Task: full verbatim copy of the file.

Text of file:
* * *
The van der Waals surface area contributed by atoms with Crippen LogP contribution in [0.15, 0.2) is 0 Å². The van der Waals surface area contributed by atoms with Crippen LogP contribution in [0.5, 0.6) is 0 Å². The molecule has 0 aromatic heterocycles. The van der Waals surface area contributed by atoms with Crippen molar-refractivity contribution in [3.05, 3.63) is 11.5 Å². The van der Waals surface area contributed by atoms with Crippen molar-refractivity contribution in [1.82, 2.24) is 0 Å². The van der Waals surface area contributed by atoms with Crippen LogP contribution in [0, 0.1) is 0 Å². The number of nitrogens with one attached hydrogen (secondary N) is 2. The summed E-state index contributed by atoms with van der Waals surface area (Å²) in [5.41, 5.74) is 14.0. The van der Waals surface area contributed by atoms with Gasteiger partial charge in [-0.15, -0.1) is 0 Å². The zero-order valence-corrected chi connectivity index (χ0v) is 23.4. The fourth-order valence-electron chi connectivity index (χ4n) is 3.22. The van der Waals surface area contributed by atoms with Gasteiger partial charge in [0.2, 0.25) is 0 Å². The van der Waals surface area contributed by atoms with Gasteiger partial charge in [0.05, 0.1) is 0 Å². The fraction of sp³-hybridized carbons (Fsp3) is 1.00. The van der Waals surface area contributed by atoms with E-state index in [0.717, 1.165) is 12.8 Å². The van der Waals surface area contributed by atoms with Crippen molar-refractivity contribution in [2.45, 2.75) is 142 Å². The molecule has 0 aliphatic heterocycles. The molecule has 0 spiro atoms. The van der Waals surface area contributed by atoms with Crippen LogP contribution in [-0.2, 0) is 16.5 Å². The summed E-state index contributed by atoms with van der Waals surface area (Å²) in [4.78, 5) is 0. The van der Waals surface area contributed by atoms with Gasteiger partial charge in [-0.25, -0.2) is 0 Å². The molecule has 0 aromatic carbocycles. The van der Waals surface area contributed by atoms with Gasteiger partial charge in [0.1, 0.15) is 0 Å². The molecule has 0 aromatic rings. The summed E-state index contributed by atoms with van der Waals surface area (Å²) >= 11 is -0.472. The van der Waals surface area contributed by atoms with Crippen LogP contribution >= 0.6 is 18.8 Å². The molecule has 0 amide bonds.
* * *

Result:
The van der Waals surface area contributed by atoms with Crippen LogP contribution in [0.15, 0.2) is 0 Å². The van der Waals surface area contributed by atoms with Crippen LogP contribution in [0.5, 0.6) is 0 Å². The molecule has 0 aromatic heterocycles. The van der Waals surface area contributed by atoms with Crippen molar-refractivity contribution in [3.05, 3.63) is 11.5 Å². The van der Waals surface area contributed by atoms with Crippen molar-refractivity contribution in [1.82, 2.24) is 0 Å². The van der Waals surface area contributed by atoms with Crippen LogP contribution in [0, 0.1) is 0 Å². The number of nitrogens with one attached hydrogen (secondary N) is 2. The summed E-state index contributed by atoms with van der Waals surface area (Å²) in [5.41, 5.74) is 14.0. The van der Waals surface area contributed by atoms with Gasteiger partial charge in [-0.15, -0.1) is 0 Å². The zero-order valence-corrected chi connectivity index (χ0v) is 23.4. The fourth-order valence-electron chi connectivity index (χ4n) is 3.22. The van der Waals surface area contributed by atoms with Gasteiger partial charge in [0.2, 0.25) is 0 Å². The van der Waals surface area contributed by atoms with Gasteiger partial charge in [0.05, 0.1) is 0 Å². The fraction of sp³-hybridized carbons (Fsp3) is 1.00. The van der Waals surface area contributed by atoms with E-state index in [0.717, 1.165) is 12.8 Å². The van der Waals surface area contributed by atoms with Crippen molar-refractivity contribution in [2.45, 2.75) is 142 Å². The molecule has 0 aliphatic heterocycles. The molecule has 0 spiro atoms. The van der Waals surface area contributed by atoms with Crippen LogP contribution in [-0.2, 0) is 16.5 Å². The summed E-state index contributed by atoms with van der Waals surface area (Å²) in [4.78, 5) is 0. The van der Waals surface area contributed by atoms with Gasteiger partial charge in [-0.25, -0.2) is 0 Å². The molecule has 0 aromatic carbocycles. The van der Waals surface area contributed by atoms with Gasteiger partial charge in [0.1, 0.15) is 0 Å². The molecule has 0 aromatic rings. The summed E-state index contributed by atoms with van der Waals surface area (Å²) >= 11 is -0.472. The van der Waals surface area contributed by atoms with Crippen LogP contribution >= 0.6 is 18.8 Å². The molecule has 0 amide bonds.